First, what is the command prompt? From Wikipedia:
A command prompt (or just prompt) is a sequence of (one or more) characters used in a command-line interface to indicate readiness to accept commands. It literally prompts the user to take action. A prompt usually ends with one of the characters
>and often includes other information, such as the path of the current working directory and the hostname.
By default, macOS comes with Bash, Terminal, and the default command prompt:
<hostname>:<directory> <username>$ echo Hello, World! Hello, World!
In my setup, I use Zsh, instead of Bash, with Oh My Zsh, a community-driven Zsh framework for managing Zsh configuration. I don’t necessarily think that Zsh is better than Bash, but I do like the fact that the Oh My Zsh framework comes with powerful defaults. For example, when changing to a certain directory in the terminal using autocomplete, the default behavior of the Oh My Zsh framework allows autocompletion without having to care about capitalization, see video below.
Note: There exist many shell configuration frameworks like Bash-it, zplug, and more.
More importantly, the Oh My Zsh framework comes with many built-in prompt themes that display the necessary Git state of a directory. The Zsh theme that I am using at the moment is called Spaceship, an external Zsh theme, which comes with a nice default prompt that is very informative, and allows easy configuration of the prompt when necessary.
# On macOS $ brew install zsh # On Ubuntu $ sudo apt-get install zsh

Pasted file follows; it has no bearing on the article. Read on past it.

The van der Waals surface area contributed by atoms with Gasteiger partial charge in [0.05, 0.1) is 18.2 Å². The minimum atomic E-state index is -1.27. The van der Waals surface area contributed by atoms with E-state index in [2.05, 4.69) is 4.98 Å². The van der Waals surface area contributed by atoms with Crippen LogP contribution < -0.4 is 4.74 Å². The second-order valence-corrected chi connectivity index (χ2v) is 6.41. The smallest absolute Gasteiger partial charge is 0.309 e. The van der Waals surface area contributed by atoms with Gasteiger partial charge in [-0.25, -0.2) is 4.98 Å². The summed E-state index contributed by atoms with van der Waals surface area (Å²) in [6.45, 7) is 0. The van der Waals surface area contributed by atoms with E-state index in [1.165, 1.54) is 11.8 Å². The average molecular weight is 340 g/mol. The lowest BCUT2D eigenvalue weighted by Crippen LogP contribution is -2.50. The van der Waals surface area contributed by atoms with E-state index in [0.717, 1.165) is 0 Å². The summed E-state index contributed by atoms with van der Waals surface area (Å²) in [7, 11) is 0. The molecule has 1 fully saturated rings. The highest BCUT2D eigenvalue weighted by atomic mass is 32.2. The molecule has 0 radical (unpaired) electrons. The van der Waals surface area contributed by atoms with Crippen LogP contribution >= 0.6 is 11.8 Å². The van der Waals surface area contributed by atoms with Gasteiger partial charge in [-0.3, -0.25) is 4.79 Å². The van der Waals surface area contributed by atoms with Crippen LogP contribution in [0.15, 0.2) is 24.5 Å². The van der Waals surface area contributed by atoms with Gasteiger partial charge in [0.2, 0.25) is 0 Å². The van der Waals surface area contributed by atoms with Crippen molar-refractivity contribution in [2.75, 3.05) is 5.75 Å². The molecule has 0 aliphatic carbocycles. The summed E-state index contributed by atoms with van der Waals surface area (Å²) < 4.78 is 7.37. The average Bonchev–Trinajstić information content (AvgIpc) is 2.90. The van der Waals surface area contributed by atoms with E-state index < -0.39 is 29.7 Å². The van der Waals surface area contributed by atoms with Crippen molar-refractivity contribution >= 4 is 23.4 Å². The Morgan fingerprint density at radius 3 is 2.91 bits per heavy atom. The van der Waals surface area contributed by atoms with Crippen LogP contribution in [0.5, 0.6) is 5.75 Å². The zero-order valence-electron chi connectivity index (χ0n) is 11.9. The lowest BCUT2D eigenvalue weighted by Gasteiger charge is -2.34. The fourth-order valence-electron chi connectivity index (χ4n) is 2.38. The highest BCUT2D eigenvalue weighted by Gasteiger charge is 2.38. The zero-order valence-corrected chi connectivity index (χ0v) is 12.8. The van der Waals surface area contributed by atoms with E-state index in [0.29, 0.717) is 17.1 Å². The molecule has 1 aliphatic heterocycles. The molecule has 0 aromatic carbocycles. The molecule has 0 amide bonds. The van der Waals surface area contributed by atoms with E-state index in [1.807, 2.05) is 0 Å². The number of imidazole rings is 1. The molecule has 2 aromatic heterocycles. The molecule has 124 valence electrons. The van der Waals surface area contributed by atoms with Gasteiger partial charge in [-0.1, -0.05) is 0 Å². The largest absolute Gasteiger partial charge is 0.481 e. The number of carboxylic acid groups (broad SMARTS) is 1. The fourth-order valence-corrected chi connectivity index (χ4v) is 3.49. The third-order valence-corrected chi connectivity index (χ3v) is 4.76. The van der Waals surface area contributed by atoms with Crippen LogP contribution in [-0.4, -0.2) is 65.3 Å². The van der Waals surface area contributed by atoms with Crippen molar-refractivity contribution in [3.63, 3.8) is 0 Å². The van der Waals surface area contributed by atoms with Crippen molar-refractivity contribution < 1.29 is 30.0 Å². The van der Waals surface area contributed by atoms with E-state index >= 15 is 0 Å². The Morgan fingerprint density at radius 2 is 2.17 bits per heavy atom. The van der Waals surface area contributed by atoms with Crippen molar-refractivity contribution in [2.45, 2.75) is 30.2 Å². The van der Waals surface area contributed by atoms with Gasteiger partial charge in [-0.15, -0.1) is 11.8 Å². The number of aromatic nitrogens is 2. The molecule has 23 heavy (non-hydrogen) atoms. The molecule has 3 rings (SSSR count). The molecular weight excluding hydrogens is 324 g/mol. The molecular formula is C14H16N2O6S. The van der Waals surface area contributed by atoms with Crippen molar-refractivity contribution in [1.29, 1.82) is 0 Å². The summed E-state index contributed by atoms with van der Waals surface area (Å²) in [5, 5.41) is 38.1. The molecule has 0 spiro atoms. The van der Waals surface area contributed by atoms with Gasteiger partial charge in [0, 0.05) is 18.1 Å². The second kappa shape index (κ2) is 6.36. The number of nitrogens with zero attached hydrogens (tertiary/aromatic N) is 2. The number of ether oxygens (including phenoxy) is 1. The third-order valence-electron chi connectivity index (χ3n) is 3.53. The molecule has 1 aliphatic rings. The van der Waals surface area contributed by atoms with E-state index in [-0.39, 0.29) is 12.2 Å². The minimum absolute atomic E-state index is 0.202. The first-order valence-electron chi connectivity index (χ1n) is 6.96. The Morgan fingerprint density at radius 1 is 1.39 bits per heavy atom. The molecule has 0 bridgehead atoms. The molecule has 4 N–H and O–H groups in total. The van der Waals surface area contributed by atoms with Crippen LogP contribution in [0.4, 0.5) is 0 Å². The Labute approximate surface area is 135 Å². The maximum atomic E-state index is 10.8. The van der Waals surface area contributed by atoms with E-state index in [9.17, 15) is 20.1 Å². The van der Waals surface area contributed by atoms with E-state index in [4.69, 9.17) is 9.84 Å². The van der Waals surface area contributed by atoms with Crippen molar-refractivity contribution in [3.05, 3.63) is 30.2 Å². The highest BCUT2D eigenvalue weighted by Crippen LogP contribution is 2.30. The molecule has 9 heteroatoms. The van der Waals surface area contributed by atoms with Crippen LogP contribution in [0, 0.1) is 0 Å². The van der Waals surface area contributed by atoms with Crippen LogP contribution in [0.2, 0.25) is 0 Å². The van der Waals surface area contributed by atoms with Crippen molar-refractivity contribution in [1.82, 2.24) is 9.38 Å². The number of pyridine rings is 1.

Install Oh My Zsh:
$ sh -c "$(curl -fsSL https://raw.githubusercontent.com/robbyrussell/oh-my-zsh/master/tools/install.sh)"
$ git clone https://github.com/denysdovhan/spaceship-prompt.git "$ZSH_CUSTOM/themes/spaceship-prompt" $ ln -s "$ZSH_CUSTOM/themes/spaceship-prompt/spaceship.zsh-theme" "$ZSH_CUSTOM/themes/spaceship.zsh-theme"
Note: Spacehip recommends using a Powerline font for displaying certain symbols. For example, for Git it shows a branching symbol, see video below. However, if you don’t care about this, you can configure the Spaceship theme to just ignore this symbol by setting
~/.zshrcbefore sourcing the theme.
The last step is to change the Zsh theme. Set
.zshrc file is loaded on startup by Zsh.
We have seen how to configure the command prompt using Zsh, Oh My Zsh, and Spaceship. In my opinion, it is essential to have a well-configured prompt when working in the terminal. Also, I would strongly recommend using iTerm2 over the default Terminal application due to its more sophisticated panes management, path selection, and more.
Feel free to reach out to me with comments, questions, and feedback. My Zsh configuration can be found on GitHub.